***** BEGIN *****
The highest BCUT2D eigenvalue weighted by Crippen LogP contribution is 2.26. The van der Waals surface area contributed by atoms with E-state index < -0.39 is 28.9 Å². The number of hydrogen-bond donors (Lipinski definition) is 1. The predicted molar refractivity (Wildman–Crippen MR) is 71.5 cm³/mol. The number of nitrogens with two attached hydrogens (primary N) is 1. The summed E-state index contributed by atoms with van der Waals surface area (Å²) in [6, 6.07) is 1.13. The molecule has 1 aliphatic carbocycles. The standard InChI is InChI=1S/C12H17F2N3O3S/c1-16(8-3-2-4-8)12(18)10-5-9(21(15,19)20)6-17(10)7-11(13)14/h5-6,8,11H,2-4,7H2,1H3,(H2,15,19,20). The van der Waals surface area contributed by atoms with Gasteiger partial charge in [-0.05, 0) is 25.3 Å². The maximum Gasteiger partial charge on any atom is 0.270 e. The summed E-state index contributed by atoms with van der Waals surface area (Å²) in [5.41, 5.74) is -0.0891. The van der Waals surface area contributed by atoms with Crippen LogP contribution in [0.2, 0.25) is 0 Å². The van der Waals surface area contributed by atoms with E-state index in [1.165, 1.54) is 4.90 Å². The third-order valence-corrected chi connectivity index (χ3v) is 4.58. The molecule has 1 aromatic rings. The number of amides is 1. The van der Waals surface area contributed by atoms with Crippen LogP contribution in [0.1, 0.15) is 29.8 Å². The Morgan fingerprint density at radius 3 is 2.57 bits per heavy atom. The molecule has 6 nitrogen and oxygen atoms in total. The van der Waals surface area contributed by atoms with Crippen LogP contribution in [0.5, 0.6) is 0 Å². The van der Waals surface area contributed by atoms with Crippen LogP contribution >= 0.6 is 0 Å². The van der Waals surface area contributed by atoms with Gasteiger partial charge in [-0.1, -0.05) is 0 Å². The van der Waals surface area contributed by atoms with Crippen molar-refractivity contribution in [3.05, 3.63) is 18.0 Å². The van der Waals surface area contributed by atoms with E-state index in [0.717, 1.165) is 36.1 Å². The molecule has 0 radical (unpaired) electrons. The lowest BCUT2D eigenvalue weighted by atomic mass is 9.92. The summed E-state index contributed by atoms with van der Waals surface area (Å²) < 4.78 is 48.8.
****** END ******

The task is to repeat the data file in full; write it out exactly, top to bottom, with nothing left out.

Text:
The highest BCUT2D eigenvalue weighted by Crippen LogP contribution is 2.26. The van der Waals surface area contributed by atoms with E-state index < -0.39 is 28.9 Å². The number of hydrogen-bond donors (Lipinski definition) is 1. The predicted molar refractivity (Wildman–Crippen MR) is 71.5 cm³/mol. The number of nitrogens with two attached hydrogens (primary N) is 1. The summed E-state index contributed by atoms with van der Waals surface area (Å²) in [6, 6.07) is 1.13. The molecule has 1 aliphatic carbocycles. The standard InChI is InChI=1S/C12H17F2N3O3S/c1-16(8-3-2-4-8)12(18)10-5-9(21(15,19)20)6-17(10)7-11(13)14/h5-6,8,11H,2-4,7H2,1H3,(H2,15,19,20). The van der Waals surface area contributed by atoms with Gasteiger partial charge in [-0.05, 0) is 25.3 Å². The maximum Gasteiger partial charge on any atom is 0.270 e. The summed E-state index contributed by atoms with van der Waals surface area (Å²) in [5.41, 5.74) is -0.0891. The van der Waals surface area contributed by atoms with Crippen LogP contribution in [0.2, 0.25) is 0 Å². The van der Waals surface area contributed by atoms with E-state index in [1.165, 1.54) is 4.90 Å². The third-order valence-corrected chi connectivity index (χ3v) is 4.58. The molecule has 1 aromatic rings. The number of amides is 1. The van der Waals surface area contributed by atoms with Crippen LogP contribution in [0.1, 0.15) is 29.8 Å². The Morgan fingerprint density at radius 3 is 2.57 bits per heavy atom. The molecule has 6 nitrogen and oxygen atoms in total. The van der Waals surface area contributed by atoms with Crippen LogP contribution in [0.5, 0.6) is 0 Å². The van der Waals surface area contributed by atoms with Crippen LogP contribution >= 0.6 is 0 Å². The van der Waals surface area contributed by atoms with Gasteiger partial charge in [-0.1, -0.05) is 0 Å². The van der Waals surface area contributed by atoms with Crippen molar-refractivity contribution in [3.05, 3.63) is 18.0 Å². The van der Waals surface area contributed by atoms with E-state index in [0.717, 1.165) is 36.1 Å². The molecule has 0 radical (unpaired) electrons. The lowest BCUT2D eigenvalue weighted by atomic mass is 9.92. The summed E-state index contributed by atoms with van der Waals surface area (Å²) < 4.78 is 48.8.